Subject: Re: i386 pmap bug
To: Stephan Uphoff <email@example.com>
From: Frank van der Linden <firstname.lastname@example.org>
Date: 02/01/2003 14:41:36
[redirected to port-i386]
On Fri, Jan 31, 2003 at 11:02:50PM -0500, Stephan Uphoff wrote:
> If a (user space) Page Table Page (PTP) is no longer used, because the last
> valid Page Table Entry (PTE) has been removed, the associated page structure
> is put on the free page list before the associated TLB for the PTP
> (TLB that caches the PDE) is flushed.
> Any modification of the freed page (interrupt, multiprocessor) might cause
> loading of invalid TLB entries that could:
> - cause immediate problems for multiprocessor systems.
> - stay in the TLB even after the call to pmap_tlb_shootnow().
> (and as such cause problems later).
> This is not only a problem for multiprocessor systems as Intel states
> in one of their "Pentium II Processor Application Notes":
> Memory Ordering On Dynamic Execution (Pentium Pro Family) Processors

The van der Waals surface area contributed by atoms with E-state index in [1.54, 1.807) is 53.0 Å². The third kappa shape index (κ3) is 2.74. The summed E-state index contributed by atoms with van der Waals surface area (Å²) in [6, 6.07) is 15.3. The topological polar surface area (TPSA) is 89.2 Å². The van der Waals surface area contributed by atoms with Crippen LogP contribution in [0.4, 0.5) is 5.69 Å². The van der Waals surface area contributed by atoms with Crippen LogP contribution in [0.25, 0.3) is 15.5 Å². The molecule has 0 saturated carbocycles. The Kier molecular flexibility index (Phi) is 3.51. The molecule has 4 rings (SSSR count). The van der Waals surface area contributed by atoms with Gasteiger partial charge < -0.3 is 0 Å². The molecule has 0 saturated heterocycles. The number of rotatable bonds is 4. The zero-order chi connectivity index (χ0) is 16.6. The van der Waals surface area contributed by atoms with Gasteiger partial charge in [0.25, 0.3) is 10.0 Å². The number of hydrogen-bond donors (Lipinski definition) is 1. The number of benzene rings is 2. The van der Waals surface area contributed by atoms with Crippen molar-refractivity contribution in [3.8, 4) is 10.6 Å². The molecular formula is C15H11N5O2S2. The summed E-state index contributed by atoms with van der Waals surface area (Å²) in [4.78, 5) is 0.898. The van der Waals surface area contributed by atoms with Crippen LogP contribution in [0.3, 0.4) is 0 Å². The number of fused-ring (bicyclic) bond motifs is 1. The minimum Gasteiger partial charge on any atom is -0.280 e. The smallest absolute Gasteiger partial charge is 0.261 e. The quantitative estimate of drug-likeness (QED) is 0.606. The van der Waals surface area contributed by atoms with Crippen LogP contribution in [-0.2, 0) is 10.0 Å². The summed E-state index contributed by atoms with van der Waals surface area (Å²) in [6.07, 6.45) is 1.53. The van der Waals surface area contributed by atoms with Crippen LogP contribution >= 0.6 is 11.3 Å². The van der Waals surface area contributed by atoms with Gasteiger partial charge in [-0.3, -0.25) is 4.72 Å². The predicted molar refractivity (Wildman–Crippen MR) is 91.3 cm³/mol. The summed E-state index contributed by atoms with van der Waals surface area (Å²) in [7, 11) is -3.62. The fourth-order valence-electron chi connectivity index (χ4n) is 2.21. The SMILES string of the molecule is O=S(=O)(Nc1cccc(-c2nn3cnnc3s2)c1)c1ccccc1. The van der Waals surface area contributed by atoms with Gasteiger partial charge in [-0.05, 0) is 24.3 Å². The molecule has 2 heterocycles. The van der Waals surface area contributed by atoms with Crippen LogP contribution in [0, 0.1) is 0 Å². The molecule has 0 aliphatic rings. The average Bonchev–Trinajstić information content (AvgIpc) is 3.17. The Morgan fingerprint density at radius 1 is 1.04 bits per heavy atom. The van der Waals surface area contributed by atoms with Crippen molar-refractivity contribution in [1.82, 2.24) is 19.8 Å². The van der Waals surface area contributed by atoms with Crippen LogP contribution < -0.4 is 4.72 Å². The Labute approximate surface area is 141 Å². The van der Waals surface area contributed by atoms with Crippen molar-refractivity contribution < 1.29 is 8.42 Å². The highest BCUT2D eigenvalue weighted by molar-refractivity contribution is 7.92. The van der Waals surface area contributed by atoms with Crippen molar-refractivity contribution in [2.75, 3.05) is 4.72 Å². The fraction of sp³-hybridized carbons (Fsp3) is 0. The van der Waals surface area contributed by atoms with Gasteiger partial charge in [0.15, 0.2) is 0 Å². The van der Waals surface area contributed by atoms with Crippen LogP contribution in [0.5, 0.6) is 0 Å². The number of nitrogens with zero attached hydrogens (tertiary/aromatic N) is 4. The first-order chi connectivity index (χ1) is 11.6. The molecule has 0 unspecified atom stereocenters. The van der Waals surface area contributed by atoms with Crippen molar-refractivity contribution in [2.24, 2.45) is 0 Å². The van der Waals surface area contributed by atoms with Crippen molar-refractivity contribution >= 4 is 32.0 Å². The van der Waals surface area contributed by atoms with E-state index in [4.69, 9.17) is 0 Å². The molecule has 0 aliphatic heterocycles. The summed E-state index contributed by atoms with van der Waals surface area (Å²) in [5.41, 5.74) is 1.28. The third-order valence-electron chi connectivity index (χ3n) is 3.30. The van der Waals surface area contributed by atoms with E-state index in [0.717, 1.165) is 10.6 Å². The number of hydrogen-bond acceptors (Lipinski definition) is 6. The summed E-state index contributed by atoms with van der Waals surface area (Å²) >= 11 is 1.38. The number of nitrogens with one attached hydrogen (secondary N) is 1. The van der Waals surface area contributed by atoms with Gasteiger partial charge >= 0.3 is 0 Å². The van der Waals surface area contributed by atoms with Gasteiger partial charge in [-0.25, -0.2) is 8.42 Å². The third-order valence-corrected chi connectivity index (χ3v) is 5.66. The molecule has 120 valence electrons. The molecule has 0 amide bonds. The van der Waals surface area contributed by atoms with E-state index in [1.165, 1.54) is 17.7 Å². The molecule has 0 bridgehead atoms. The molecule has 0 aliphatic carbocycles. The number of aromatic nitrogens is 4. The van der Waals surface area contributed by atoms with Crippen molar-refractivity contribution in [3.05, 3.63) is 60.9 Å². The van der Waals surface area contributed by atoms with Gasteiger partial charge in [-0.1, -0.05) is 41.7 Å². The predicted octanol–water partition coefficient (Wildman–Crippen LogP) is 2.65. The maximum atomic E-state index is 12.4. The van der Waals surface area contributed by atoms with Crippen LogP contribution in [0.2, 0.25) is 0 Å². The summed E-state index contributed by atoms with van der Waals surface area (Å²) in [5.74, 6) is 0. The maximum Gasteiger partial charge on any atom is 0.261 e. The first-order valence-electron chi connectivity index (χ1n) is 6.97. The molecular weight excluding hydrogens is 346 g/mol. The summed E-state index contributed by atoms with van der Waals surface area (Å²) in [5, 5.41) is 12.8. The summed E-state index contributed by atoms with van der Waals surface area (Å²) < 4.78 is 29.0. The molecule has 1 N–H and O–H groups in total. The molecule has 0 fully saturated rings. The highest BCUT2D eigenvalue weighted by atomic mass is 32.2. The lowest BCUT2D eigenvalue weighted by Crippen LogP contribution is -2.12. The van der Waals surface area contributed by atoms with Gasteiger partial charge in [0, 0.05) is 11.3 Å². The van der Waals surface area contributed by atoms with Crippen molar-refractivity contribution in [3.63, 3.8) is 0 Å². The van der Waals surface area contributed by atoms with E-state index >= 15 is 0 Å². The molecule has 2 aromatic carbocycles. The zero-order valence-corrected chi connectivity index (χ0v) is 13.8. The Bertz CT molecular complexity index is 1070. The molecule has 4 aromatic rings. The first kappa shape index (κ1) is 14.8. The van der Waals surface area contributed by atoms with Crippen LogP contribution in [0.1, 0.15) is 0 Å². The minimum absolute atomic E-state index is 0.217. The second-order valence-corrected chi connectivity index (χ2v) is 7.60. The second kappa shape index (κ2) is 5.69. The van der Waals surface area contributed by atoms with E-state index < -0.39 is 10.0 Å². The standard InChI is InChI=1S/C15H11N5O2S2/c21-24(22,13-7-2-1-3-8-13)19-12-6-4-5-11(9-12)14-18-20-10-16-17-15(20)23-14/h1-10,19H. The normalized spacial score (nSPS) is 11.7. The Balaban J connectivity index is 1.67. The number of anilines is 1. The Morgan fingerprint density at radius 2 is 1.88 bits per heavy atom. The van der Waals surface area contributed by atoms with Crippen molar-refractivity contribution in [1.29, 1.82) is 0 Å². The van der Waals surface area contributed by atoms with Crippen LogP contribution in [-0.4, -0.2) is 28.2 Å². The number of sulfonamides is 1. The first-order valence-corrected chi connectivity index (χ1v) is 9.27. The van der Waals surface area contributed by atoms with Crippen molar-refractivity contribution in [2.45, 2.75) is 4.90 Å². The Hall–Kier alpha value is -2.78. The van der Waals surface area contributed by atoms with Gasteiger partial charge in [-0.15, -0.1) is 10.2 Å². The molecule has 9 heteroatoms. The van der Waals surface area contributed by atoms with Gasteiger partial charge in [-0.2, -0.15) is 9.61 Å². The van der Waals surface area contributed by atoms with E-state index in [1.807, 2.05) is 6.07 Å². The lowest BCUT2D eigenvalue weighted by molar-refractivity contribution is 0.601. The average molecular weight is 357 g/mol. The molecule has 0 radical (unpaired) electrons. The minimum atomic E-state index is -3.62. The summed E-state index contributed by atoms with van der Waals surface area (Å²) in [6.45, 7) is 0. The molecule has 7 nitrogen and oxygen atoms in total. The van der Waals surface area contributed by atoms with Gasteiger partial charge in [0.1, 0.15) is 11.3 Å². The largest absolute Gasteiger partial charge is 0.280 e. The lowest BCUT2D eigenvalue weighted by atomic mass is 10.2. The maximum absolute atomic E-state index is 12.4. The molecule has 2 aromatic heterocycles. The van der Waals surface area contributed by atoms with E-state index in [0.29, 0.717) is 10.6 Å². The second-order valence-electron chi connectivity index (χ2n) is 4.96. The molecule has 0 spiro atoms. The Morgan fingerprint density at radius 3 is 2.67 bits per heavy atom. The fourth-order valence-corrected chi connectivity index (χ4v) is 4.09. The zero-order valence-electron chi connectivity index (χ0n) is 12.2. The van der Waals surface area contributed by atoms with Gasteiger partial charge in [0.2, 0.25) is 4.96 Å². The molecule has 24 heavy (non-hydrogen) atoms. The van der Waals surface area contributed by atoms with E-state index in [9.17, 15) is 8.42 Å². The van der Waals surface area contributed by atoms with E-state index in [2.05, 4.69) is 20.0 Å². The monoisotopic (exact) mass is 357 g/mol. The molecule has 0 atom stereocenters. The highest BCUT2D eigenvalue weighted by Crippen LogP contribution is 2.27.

> 2.7. Page Table Walking Accesses:
> * Page table walks can occur at any time, randomly
> Page table walking to satisfy TLB (Translation Lookaside
> Buffer) misses can be performed speculatively and out-of-order;
> page table walks are subject to speculative cacheability.
I don't quite see how a problem could occur here:
* When a PTP is freed, it means that it is no longer used
in the page table. When it is freed, the pmap is locked,
so other CPUs won't enter any mappings that would make the
page needed again.
* uvm_pagefree returns the physical memory to the freelist,
which is fine; the physical memory can be re-used, as the
PDE entry referencing it has been zapped.
You seem to be saying that somehow a page table lookup can occur
that would still reference the physical memory of the PTP. I
don't see how that could happen, as virtual memory addresses that
would cause the PTP to be referenced are all invalid. I also
don't see how the CPU could ever set a referenced bit in a PTE
entry in the PTP. "out of order" and "speculative", sure, but
this would be more like "out of the blue and uncalled for"..
I really don't think the CPU is going to do that.
What would be, in your opinion, a scenario which would cause
Frank van der Linden email@example.com
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